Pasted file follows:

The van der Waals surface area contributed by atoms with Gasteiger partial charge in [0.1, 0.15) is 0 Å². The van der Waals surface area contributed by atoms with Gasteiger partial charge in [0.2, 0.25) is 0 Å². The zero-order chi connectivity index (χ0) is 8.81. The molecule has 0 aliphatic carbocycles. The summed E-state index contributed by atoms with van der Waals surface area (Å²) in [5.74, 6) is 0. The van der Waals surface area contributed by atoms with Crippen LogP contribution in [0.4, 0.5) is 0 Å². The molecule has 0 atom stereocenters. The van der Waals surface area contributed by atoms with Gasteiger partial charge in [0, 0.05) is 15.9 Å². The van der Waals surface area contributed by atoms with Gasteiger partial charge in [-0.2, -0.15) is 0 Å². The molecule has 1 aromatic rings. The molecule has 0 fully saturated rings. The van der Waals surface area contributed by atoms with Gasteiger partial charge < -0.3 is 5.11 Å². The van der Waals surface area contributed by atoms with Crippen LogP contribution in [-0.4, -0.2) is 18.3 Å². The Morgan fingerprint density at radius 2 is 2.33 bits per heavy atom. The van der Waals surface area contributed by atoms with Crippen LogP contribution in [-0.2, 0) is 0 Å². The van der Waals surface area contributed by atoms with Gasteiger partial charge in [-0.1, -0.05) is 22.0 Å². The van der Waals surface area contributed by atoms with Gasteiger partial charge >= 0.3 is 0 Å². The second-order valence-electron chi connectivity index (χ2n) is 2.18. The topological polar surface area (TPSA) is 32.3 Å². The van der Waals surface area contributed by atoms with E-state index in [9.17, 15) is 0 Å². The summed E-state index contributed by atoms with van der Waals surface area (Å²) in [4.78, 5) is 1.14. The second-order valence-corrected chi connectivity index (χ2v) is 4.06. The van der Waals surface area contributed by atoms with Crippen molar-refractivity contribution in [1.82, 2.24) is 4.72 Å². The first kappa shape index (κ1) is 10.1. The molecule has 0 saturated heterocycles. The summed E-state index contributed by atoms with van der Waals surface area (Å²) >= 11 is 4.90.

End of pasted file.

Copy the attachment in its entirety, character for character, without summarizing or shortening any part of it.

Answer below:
The van der Waals surface area contributed by atoms with Gasteiger partial charge in [0.1, 0.15) is 0 Å². The van der Waals surface area contributed by atoms with Gasteiger partial charge in [0.2, 0.25) is 0 Å². The zero-order chi connectivity index (χ0) is 8.81. The molecule has 0 aliphatic carbocycles. The summed E-state index contributed by atoms with van der Waals surface area (Å²) in [5.74, 6) is 0. The van der Waals surface area contributed by atoms with Crippen LogP contribution in [0.4, 0.5) is 0 Å². The molecule has 0 atom stereocenters. The van der Waals surface area contributed by atoms with Gasteiger partial charge in [0, 0.05) is 15.9 Å². The van der Waals surface area contributed by atoms with Gasteiger partial charge in [-0.2, -0.15) is 0 Å². The molecule has 1 aromatic rings. The molecule has 0 fully saturated rings. The van der Waals surface area contributed by atoms with Gasteiger partial charge < -0.3 is 5.11 Å². The van der Waals surface area contributed by atoms with Crippen LogP contribution in [-0.4, -0.2) is 18.3 Å². The Morgan fingerprint density at radius 2 is 2.33 bits per heavy atom. The van der Waals surface area contributed by atoms with Crippen LogP contribution in [-0.2, 0) is 0 Å². The van der Waals surface area contributed by atoms with Gasteiger partial charge in [-0.1, -0.05) is 22.0 Å². The van der Waals surface area contributed by atoms with Gasteiger partial charge >= 0.3 is 0 Å². The second-order valence-electron chi connectivity index (χ2n) is 2.18. The topological polar surface area (TPSA) is 32.3 Å². The van der Waals surface area contributed by atoms with E-state index in [9.17, 15) is 0 Å². The summed E-state index contributed by atoms with van der Waals surface area (Å²) in [4.78, 5) is 1.14. The second-order valence-corrected chi connectivity index (χ2v) is 4.06. The van der Waals surface area contributed by atoms with Crippen molar-refractivity contribution in [1.82, 2.24) is 4.72 Å². The first kappa shape index (κ1) is 10.1. The molecule has 0 saturated heterocycles. The summed E-state index contributed by atoms with van der Waals surface area (Å²) >= 11 is 4.90.